This Fiber Optic Networking Primer is a brief introduction to fiber optic networking. It should give you enough information to get past the worst part of the learning curve.
Fiber optic networking sends data using pulses of light (usually in the infrared band that is not visible to humans). It begins at a transceiver
which converts electrical signals into light pulses which travel through a fiber optic cable to another transceiver which converts the light pulses back into electrical signals.
Compared to traditional copper ethernet, there are several advantages to fiber optics:
- Not electrically conductive -- safer to run near high voltage power or between separate buildings.
- Not susceptible to EM noise
- Higher speeds possible
- Extremely long ranges possible (10km+)
A transceiver is the thing you plug a fiber cable into. It is responsible for converting electrical signals into pulses of light, and vise-versa. Some transceivers will use two strands of fiber (one for transmitting, the other for receiving), while others require only one strand and use it for both sending and receiving.
The most common type of transceivers you will encounter in 2021 are designed to fit into "SFP" and "SFP+"
slots that are commonly found in network switches, routers, network interface cards (NICs), and fiber media converters.
There are a number of compatibility concerns when dealing with transceivers of different models, so the easiest way to guarantee compatibility is to use the same model of transceiver at both ends of a fiber cable.
Every transceiver is designed for a specific type of cable and connector (more on those later).
SFP, SFP+, SFP28
SFP slots can accept SFP transceivers for 1-gigabit speed.
SFP+ slots can accept SFP+ transceivers for 10-gigabit speed, but are also backwards-compatible (can also accept regular SFP transceivers).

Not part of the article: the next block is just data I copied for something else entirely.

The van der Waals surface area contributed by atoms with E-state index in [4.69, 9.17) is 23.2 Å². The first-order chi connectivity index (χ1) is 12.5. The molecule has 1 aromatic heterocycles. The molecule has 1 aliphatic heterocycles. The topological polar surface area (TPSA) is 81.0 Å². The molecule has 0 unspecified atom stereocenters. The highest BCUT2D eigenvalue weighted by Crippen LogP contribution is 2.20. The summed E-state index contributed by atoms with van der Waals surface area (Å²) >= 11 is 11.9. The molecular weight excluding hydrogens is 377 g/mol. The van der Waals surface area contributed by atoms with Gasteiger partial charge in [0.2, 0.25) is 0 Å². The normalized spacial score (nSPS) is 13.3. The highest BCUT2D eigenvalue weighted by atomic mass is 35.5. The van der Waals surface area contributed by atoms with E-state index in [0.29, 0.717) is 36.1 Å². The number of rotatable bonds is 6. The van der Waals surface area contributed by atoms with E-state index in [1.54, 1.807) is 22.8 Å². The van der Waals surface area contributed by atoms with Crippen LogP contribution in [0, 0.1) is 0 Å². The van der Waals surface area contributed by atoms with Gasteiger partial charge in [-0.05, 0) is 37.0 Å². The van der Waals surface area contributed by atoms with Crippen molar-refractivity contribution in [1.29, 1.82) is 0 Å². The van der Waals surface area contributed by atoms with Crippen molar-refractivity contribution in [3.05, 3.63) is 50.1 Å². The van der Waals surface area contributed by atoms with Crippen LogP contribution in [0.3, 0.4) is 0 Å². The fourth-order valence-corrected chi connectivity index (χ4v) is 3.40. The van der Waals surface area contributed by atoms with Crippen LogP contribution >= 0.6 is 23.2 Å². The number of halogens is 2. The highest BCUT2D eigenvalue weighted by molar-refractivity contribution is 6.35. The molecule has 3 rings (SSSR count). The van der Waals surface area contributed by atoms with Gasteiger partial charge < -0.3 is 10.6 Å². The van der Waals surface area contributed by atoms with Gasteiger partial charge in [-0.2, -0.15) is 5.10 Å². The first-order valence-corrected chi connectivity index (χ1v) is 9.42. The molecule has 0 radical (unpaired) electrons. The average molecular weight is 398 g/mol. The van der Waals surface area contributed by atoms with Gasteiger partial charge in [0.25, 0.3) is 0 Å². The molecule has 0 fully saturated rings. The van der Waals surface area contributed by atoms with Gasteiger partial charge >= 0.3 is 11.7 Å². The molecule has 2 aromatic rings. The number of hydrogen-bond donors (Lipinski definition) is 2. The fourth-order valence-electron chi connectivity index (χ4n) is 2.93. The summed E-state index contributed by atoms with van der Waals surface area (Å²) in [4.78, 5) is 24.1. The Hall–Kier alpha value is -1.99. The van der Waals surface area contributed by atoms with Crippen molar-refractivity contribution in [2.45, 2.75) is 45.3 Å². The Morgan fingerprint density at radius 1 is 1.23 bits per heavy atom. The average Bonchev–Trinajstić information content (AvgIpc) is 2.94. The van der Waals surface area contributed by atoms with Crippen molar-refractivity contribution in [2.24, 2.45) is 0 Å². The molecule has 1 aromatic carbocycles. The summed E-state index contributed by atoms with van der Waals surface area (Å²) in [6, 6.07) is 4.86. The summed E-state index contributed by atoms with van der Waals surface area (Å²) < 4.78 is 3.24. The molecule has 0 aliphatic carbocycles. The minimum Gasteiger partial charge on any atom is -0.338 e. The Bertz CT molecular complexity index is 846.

SFP28 is the next step up from SFP+, supporting 25-gigabit speeds with SFP28 transceivers. It is also backwards compatible and can accept SFP+ and SFP transceivers.
2 different cable types
There are two commonly-used types of fiber optic cable, "Multi Mode" and "Single Mode". These are not compatible with each other, so for example you cannot use a Single Mode fiber cable with a transceiver designed for Multi Mode fiber.
- Multi Mode
- Uses thicker fibers.
- Max range of 2000 meters (100 Mbps), 1000 meters (1 Gbps), 550 meters (10 Gbps).
- 4 different commonly available cable grades: OM1, OM2, OM3, OM4. Higher number = better.
- Single Mode
- Uses thinner fibers.
- Max range 10 km and beyond depending on transceiver power and cable quality.
- 2 commonly available cable grades: OS1, OS2. Higher number = better.
Most network links are short enough that you don't need to worry about range, and you can choose between multi mode and single mode based on pricing and availability of the cables and transceivers. If you need to install a fiber network link longer than you can find a prefabricated cable for, then I would recommend hiring a professional or exploring wireless networking options.
There are many different connector types that can be used on the ends of the fiber. LC is one of the smallest and most common connector types, so it is well-suited for amateur installations.
LC variants (LC-UPC and LC-APC)
There are actually two variants of LC connector, and they are not compatible with each other, because of course it could not just be simple. The two variants are called LC-UPC and LC-APC. LC-UPC is by far the most common of these, to the extent that many products with LC connectors do not even specify which variant they use. LC-UPC male connectors are typically blue colored. LC-APC are usually green.
LC duplex connectors are just two regular LC connectors held together by a small piece of plastic which makes them easier to use with transceivers that require two LC connectors.
Fiber Media Converters
If you don't have a switch with an SFP or SFP+ port, you can use a fiber media converter to convert from fiber optic networking to traditional ethernet networking. A fiber media converter is just a box with one RJ45 ethernet port and one SFP or SFP+ slot. Often they come with a transceiver, but be careful to use them with a compatible fiber cable.
The most basic fiber optic link would consist of two media converters (with transceivers) and one compatible fiber cable. This would give you a female RJ45 port on both ends of your fiber, ready to connect traditional ethernet cables.